What follows is a tale of meetings, arguments and standoffs. At a press conference in June, Ulbricht made the first mention of closing off East Berlin, with the words, "nobody intends to put up a wall..." One August night, however, the world changed forever, as the borders closed suddenly and without warning. People found that, literally overnight, they were unable to get to work, get home, or reach their family. Phone connections were cut off and families resorted to standing on ladders to wave at each other. It wa a tense time, when war was threatened and confrontation could not be avoided. This is an intelligent, well written and thought provoking read, which gives a real flavour of that time and, as well as presenting the political events, gives the human side of the story.
0CommentWas this review helpful to you?YesNoSending feedback...
Thank you for your feedback.
Sorry, we failed to record your vote. Please try again
Report abuse
2 of 2 people found the following review helpful
VINE VOICEon 28 June 2013
Format: PaperbackVine Customer Review of Free Product( What's this? )
A very interesting, comprehensive book with notes & bibliography - Over 500 pages - so lots to read.

The book details what happened in 1961 - from January to October - in Berlin (and the rest of the world relating to Germany).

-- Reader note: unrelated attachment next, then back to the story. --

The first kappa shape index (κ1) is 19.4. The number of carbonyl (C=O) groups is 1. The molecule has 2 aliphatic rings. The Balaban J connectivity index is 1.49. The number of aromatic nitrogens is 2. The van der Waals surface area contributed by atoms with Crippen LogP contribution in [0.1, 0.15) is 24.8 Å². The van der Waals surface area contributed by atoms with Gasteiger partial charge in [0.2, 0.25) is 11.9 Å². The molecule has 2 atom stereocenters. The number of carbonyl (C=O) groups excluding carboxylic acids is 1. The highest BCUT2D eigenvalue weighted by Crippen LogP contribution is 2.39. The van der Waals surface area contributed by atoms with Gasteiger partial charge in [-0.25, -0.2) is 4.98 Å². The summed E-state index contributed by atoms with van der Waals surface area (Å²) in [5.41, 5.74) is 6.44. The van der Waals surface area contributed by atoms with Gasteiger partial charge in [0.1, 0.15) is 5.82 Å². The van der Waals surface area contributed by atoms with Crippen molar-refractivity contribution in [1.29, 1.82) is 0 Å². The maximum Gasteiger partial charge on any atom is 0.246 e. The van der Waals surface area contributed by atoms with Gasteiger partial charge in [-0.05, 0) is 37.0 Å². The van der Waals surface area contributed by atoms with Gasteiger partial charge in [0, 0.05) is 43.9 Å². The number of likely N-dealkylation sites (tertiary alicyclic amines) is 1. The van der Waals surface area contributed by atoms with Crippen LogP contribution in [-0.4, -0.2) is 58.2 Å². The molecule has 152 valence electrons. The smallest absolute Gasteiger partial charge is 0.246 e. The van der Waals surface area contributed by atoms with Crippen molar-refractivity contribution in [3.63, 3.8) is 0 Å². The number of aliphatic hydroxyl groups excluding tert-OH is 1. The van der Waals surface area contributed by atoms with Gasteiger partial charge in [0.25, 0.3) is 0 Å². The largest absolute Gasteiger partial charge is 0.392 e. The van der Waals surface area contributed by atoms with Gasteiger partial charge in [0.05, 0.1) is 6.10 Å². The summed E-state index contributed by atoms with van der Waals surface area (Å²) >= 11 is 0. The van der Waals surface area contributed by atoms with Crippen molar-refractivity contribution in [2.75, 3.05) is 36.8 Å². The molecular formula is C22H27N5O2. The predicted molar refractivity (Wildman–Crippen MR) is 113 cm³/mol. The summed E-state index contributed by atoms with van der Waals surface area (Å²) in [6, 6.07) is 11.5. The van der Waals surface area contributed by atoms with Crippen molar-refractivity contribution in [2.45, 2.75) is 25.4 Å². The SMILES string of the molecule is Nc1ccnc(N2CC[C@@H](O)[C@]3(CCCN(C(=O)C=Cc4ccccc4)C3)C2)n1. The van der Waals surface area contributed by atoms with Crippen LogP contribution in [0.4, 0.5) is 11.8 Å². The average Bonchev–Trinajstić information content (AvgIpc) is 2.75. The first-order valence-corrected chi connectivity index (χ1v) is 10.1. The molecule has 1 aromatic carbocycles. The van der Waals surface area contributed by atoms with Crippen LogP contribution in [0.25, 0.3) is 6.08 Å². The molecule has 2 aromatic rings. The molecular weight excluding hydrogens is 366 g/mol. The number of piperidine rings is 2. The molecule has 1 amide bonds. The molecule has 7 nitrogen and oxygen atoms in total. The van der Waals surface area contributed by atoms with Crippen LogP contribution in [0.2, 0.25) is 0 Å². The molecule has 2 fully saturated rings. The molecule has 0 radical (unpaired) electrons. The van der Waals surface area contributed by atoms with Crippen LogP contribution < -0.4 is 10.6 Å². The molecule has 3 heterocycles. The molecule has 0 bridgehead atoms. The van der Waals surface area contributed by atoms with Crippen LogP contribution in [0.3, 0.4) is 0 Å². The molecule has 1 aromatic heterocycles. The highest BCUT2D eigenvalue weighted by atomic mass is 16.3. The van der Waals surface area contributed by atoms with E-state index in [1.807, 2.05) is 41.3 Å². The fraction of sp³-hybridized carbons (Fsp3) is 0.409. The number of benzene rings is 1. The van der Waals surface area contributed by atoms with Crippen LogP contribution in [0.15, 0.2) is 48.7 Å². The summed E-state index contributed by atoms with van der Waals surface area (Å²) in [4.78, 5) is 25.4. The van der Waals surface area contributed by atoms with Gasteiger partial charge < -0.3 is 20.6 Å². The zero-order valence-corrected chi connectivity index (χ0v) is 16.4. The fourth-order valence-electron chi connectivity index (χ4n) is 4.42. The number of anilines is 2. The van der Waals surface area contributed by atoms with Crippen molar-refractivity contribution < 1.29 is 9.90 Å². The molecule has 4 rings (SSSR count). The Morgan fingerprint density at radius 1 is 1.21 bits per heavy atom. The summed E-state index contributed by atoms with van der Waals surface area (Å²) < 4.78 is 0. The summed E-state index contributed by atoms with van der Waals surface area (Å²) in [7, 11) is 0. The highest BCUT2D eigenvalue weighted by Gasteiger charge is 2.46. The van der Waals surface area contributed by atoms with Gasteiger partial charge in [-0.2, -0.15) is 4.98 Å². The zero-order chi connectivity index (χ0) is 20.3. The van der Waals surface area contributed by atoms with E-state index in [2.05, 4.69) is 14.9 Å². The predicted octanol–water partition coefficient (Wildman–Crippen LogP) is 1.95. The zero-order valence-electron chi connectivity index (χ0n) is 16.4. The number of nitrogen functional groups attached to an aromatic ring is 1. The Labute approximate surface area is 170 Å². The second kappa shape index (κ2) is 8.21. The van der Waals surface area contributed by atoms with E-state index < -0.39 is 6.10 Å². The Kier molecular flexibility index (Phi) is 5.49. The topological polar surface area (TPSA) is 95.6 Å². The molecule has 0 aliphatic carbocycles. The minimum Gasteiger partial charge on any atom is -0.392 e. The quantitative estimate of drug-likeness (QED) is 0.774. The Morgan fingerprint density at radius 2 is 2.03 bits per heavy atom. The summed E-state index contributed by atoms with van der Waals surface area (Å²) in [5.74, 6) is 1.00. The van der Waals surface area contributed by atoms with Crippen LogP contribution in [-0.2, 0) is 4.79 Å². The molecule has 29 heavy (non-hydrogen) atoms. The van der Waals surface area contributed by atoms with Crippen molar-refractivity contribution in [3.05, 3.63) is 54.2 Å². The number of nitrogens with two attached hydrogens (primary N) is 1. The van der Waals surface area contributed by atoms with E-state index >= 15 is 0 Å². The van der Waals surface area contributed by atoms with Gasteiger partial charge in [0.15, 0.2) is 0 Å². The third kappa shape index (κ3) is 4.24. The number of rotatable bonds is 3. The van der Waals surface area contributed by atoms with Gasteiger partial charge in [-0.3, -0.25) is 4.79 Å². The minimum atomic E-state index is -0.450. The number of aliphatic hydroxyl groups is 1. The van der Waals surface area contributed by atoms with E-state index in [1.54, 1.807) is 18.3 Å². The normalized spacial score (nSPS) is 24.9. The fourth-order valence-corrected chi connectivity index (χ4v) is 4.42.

There are details from various points of view of the events that happened between Kennedy & Khrushchev - that resulted in the building of the WALL dividing Berlin. Other politicians including: - Macmillan, De Gaulle, Adenauer & Ulbricht are described and discussed as are their interactions with Kennedy & Khrushchev.

I knew that after WW2 Germany had been divided with Berlin also divided into East & West - what I had not realised (too young??!!) was that the division of Berlin had not been a physical one at first and that the WALL did not go up until August 1961.

There are many black & white photographs.

A very good history book - helped me understand the complexities of the Cold War.
0CommentWas this review helpful to you?YesNoSending feedback...
Thank you for your feedback.
Sorry, we failed to record your vote. Please try again
Report abuse
1 of 1 people found the following review helpful
Format: PaperbackVine Customer Review of Free Product( What's this? )
Berlin 1961 by Frederick Kempe is perhaps the most interesting, educational and entertaining history book I have ever read. In the past I have tended to lean towards the work of Antony Beevor and Stephen E. Ambrose, both being mainly concerned with WWII. Kempe's book follows these two authors in their constructive techniques - using first-hand accounts from people who were `on the ground' at the time, recently declassified documents as well as previous texts written by other historians. Kempe was a journalist and this shows through in his delivery of the facts which at times left me sitting in stunned disbelief.

I knew very little about the Cold War and the portioning out of Germany after WWII, Kennedy's administration and even less about Khrushchev for that matter beyond a line in a Queen song. This book takes it up to the Cuban Missile Crisis and even goes some way to discuss that challenge in the light of what happened in Berlin 1961. So what happened? I suggest you read the book, but basically the Berlin Wall was constructed to separate West and East Germany amid a lot of muscle flexing by Khrushchev and the inexperienced JFK who had just suffered an embarrassing loss of face in the failed Bay of Pigs operation to overthrow Castro in Cuba. The events in Berlin culminated in a `Mexican standoff' between American and Russian tanks at the only remaining border crossing.